Consolidated by Dr. Frank A. Blazich Jr., Historian, Naval History and Heritage Command
1943: 102nd NCB commissioned at Naval Construction Training Center (NCTC) Camp Endicott, Davisville, Rhode Island.
1942: 20th NCB commissioned at Camp Allen, Norfolk, Virginia.
1965: NMCB 8 was transferred from CBC Davisville, Rhode Island, to Port Hueneme, California. The change in home port was part of the augmentation and reorganization of Seabee units for operations in RVN.
1965: Capt. William M. Heaman, CEC, was promoted to Rear Admiral.
1943: The 100,000th recruit was sent through the Seabee induction mill at Camp Peary, Virginia, less than eight months after the first recruit was processed at Peary on Dec. 6, 1942. Construction Mechanic 3rd Class Emil Mascotti, Bessemer, Michigan, had the figure 100,000 written in mercurochrome across his chest at medical inspection.
1969: Seabee Team 0513 completed its deployment to Ben Tre, Republic of Vietnam (RVN). All enlisted personnel returned to Port Hueneme, California. Lt. Cmdr. T.N. Withrow, team officer-in-charge (OIC), reported to Camp Hoover, RVN.
1951: Naval Mobile Construction Battalion (NMCB) 7 commissioned at Construction Battalion Center (CBC) Davisville, Rhode Island.
1954: The French Colonial Forces were defeated at Dien Bien Phu in French Indo-China, May 7, 1954. In accordance with the Geneva Convention of July 21, 1954, Indo-China became a number of sovereign states: Laos, Cambodia and Vietnam. In addition, Vietnam was divided into two, thus creating North and South Vietnam, roughly at the 17th parallel. The truce agreement declared that the people of the two Vietnams should be permitted to reside in the country of their choice, and the United States was asked to provide transportation for the anticipated mass migration from Communist North Vietnam to free South Vietnam. The U.S. Navy was given the task of providing transportation for the migrants, and Seabees of Amphibious Construction Battalion (ACB) 1 were charged with installing and operating pontoon bridges where necessary and building campsites for the refugees. However, when the amphibious Seabees arrived in Haiphong on August 22, 1954, they learned that the truce agreement signed in July prohibited the landing of foreign military units in Vietnam. Thus, the Seabees were prevented from operating until all military insignia was removed from uniforms and equipment; some even donned nondescript clothing. Then they returned to their tasks. The Seabees not only assisted in moving several hundred thousand Vietnamese and their possessions, but also built camps that contributed to the refugees’ comfort. While assisting the Vietnamese in their mass migration, the Seabees helped French troops evacuate the country and built a recreation center in the south for U.S. 7th Fleet personnel engaged in the operation. ACB 1 Seabees who participated in Operation “Passage to Freedom” were commended by the Task Force Commander.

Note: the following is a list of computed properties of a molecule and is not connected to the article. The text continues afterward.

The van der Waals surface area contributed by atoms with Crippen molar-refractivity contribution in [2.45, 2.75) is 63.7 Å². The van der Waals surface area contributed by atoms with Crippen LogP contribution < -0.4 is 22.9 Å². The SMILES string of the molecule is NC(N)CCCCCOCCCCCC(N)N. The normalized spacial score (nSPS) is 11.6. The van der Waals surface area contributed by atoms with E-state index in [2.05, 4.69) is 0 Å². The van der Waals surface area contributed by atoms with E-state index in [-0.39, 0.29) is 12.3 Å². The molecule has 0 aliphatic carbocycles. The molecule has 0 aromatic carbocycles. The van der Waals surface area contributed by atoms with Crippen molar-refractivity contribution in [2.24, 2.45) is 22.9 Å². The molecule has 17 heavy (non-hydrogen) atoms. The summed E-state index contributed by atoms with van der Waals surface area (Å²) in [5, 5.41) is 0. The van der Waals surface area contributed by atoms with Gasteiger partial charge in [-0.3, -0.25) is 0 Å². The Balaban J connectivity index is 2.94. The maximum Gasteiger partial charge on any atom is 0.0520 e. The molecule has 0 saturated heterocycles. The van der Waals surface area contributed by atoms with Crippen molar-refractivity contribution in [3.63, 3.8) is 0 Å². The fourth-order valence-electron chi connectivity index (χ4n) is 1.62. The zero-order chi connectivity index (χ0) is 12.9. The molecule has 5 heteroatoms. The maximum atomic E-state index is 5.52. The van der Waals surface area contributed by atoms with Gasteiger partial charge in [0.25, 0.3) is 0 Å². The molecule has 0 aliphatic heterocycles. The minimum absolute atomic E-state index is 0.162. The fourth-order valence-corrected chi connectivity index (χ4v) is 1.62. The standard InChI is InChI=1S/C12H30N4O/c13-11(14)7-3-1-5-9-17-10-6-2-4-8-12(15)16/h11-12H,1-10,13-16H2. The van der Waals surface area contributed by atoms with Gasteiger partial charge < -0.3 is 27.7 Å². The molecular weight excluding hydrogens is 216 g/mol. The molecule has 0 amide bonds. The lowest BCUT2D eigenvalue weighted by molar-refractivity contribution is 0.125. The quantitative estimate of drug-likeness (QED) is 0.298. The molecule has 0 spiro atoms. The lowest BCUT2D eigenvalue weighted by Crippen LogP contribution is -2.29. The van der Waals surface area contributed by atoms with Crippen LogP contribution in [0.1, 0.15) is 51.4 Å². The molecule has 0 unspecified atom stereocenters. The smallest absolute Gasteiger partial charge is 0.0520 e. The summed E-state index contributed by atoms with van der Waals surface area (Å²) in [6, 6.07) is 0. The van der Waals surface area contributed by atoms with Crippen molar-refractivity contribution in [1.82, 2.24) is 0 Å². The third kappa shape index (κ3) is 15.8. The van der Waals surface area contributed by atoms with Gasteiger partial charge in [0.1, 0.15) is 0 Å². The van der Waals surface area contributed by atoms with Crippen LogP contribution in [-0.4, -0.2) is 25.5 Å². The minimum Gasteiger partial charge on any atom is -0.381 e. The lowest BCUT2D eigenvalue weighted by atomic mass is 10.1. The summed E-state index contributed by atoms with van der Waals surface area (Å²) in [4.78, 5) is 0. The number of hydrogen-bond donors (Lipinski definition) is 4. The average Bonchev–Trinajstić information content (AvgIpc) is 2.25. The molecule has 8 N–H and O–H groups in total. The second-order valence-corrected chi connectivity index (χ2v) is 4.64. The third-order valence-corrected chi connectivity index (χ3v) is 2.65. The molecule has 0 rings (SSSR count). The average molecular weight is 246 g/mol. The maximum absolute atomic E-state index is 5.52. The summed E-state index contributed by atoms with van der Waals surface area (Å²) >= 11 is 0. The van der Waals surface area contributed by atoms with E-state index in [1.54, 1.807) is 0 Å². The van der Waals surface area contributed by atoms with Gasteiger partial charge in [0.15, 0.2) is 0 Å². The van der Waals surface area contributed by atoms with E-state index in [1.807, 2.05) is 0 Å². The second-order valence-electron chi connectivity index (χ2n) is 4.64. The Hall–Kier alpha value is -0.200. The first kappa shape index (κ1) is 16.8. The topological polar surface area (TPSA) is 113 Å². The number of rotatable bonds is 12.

1967: The NMCB 4 advance party, commanded by Lt. R.B. Thatcher, Civil Engineer Corps (CEC) departed Camp Hoover for the Continental United States (CONUS).
1943: 87th Naval Construction Battalion (NCB) becomes part of ACORN 12. (Used during World War II, an ACORN was a tailored unit designed to carry out the rapid construction and subsequent operation of a landplane and seaplane advance base. Each ACORN had a construction battalion attached to it, as well as trained personnel to operate the control tower, field lighting, aerological unit, transportation, medical, berthing and messing facilities. A Construction Battalion Maintenance Unit (CBMU) also accompanied each ACORN to maintain the base after the initial construction was completed and the construction battalion had been withdrawn. During the war, ACORNs were sent to such places at Guadalcanal, Espiritu Santo, Green Island, Rendova, Treasure Island and Majuro.
2010: In a posthumous frocking ceremony, Steelworker 2nd Class (DV) Robert D. Stethem was promoted to the honorary rank of master chief petty officer aboard the USS Stethem (DDG 63) in Yokosuka, Japan. (Stethem was a victim of the hijacking of TWA Flight 847 in June 1985, after being singled out from passengers as a U.S. Navy Sailor and killed by members of the Lebanese terrorist organization Hezbollah, when their demands to release 766 Lebanese and Palestinian prisoners held by Israel were not met. He was returning home with fellow members of UCT 1 after completing a routine assignment in Greece. Stethem was posthumously awarded the Bronze Star.